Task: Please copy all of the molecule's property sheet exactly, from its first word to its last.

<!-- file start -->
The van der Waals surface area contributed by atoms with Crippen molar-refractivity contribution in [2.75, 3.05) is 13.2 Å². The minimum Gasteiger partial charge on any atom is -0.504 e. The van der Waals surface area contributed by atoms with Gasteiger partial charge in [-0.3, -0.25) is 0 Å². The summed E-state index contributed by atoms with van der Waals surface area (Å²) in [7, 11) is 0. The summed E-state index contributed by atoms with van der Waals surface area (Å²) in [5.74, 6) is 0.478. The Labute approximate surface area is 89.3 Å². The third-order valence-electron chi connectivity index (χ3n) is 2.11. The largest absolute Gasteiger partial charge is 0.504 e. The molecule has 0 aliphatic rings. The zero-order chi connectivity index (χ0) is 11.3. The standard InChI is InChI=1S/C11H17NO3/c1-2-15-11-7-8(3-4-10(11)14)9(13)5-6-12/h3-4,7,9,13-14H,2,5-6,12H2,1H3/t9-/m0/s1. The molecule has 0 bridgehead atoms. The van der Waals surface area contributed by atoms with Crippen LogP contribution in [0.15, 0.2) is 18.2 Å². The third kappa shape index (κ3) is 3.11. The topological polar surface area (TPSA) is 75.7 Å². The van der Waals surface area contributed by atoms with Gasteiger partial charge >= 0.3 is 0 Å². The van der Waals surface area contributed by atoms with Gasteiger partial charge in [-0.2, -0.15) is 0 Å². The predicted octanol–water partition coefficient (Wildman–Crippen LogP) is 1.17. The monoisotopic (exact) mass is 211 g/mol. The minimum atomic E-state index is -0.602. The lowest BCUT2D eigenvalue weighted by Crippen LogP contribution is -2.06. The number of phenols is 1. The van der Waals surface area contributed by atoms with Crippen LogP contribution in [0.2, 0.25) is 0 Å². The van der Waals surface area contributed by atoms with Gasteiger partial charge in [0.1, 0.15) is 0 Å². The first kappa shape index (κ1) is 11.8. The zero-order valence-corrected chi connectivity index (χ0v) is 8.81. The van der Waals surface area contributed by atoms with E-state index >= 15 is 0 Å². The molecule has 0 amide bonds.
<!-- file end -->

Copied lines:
The van der Waals surface area contributed by atoms with Crippen molar-refractivity contribution in [2.75, 3.05) is 13.2 Å². The minimum Gasteiger partial charge on any atom is -0.504 e. The van der Waals surface area contributed by atoms with Gasteiger partial charge in [-0.3, -0.25) is 0 Å². The summed E-state index contributed by atoms with van der Waals surface area (Å²) in [7, 11) is 0. The summed E-state index contributed by atoms with van der Waals surface area (Å²) in [5.74, 6) is 0.478. The Labute approximate surface area is 89.3 Å². The third-order valence-electron chi connectivity index (χ3n) is 2.11. The largest absolute Gasteiger partial charge is 0.504 e. The molecule has 0 aliphatic rings. The zero-order chi connectivity index (χ0) is 11.3. The standard InChI is InChI=1S/C11H17NO3/c1-2-15-11-7-8(3-4-10(11)14)9(13)5-6-12/h3-4,7,9,13-14H,2,5-6,12H2,1H3/t9-/m0/s1. The molecule has 0 bridgehead atoms. The van der Waals surface area contributed by atoms with Crippen LogP contribution in [0.15, 0.2) is 18.2 Å². The third kappa shape index (κ3) is 3.11. The topological polar surface area (TPSA) is 75.7 Å². The van der Waals surface area contributed by atoms with Gasteiger partial charge >= 0.3 is 0 Å². The van der Waals surface area contributed by atoms with Gasteiger partial charge in [-0.2, -0.15) is 0 Å². The predicted octanol–water partition coefficient (Wildman–Crippen LogP) is 1.17. The monoisotopic (exact) mass is 211 g/mol. The minimum atomic E-state index is -0.602. The lowest BCUT2D eigenvalue weighted by Crippen LogP contribution is -2.06. The number of phenols is 1. The van der Waals surface area contributed by atoms with Crippen LogP contribution in [0.2, 0.25) is 0 Å². The van der Waals surface area contributed by atoms with Gasteiger partial charge in [0.1, 0.15) is 0 Å². The first kappa shape index (κ1) is 11.8. The zero-order valence-corrected chi connectivity index (χ0v) is 8.81. The van der Waals surface area contributed by atoms with E-state index >= 15 is 0 Å². The molecule has 0 amide bonds.